The Life of a Green Bean Plant

Overview

A warm-season vegetable, the green bean (or snap bean) grows best when temperatures range from 70 degrees F to 85 degrees F, according to the University of Connecticut. If temperatures are colder than that, germination can become seriously delayed or will not occur at all. Planting of the tender crop should take place in May or June to ensure protection from a late-season frost. Sow numerous crops at two-week intervals to ensure continued bean production over an extended time period.

Varieties and Planting

Green beans are available in either bush or pole varieties. Bush varieties grow best in rows that are spaced 18 to 30 inches apart. Place individual bush green beans 2 inches apart and then thin after germination occurs so there is at least 4 inches between plants. Pole beans should be placed in rows that are located 4 feet apart. Each seed is spaced 2 inches apart in rows. Pole beans require a trellis or stakes to climb, but bush beans utilize each other for support when growing.

Cultivation and Roots

Apply 2 to 3 inches of mulch around the green bean plants to protect the roots from the hot sun, keep the soil moist and help reduce weeds. The root system of the green bean plant is quite shallow, so deep cultivation will easily damage the plants. Applying mulch will help aid in cultivation and preserve the delicate root system from damage.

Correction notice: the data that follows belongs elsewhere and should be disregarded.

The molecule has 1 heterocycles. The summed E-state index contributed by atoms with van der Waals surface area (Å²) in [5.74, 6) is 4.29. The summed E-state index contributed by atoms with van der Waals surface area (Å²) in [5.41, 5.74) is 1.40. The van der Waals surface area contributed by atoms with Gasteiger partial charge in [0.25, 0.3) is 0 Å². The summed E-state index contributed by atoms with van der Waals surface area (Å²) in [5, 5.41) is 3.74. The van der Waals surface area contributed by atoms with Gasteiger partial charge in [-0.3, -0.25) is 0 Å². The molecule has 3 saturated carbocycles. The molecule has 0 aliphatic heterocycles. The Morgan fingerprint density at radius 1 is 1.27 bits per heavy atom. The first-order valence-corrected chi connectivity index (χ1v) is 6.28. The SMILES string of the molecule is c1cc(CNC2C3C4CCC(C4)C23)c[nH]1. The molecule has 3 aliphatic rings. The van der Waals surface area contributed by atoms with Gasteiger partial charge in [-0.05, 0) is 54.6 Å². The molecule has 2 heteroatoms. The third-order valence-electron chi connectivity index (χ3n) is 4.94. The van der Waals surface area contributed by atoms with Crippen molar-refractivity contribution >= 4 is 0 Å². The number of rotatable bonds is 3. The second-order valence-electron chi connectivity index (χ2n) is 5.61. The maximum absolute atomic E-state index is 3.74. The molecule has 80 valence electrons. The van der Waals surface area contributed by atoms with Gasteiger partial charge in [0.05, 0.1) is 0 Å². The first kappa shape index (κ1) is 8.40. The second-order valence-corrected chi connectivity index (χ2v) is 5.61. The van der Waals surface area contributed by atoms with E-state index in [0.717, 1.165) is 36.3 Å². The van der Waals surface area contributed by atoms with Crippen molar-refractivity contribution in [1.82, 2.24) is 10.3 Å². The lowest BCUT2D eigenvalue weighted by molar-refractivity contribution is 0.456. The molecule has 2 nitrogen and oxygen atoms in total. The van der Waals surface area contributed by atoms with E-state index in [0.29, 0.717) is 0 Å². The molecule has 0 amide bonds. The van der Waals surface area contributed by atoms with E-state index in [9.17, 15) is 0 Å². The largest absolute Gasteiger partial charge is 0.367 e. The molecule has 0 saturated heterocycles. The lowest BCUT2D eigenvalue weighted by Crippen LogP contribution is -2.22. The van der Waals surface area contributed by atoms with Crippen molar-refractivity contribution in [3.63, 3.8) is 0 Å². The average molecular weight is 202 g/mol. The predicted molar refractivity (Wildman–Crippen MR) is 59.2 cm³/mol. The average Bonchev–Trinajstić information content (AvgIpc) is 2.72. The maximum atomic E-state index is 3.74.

Watering

During the growth of the green bean plant, keep it moist but not water-logged. Applying 1 inch of water per week is normally ample for the plant. Keep the soil moist to a depth of 6 to 12 inches.

Fertilizer

Apply one application of 10-20-10 or 10-10-10 fertilizer at a ratio of 2 to 3 pounds per 100 square feet. Fertilize after germination begins. Water the fertilizer into the soil thoroughly.

Harvest

The harvest of green beans takes place when the beans are still immature. Constant harvest of immature beans allows the plant to continue production. If the beans are allowed to mature on the vine, the plant will cease producing beans. Once bean production ceases, the plant dies.

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About this Author

Kimberly Sharpe is a freelance writer with a diverse background. She has worked as a Web writer for the past four years. She writes extensively for Associated Content where she is both a featured home improvement contributor (with special emphasis on gardening) and a parenting contributor. She also writes for Helium. She has worked professionally in the animal care and gardening fields.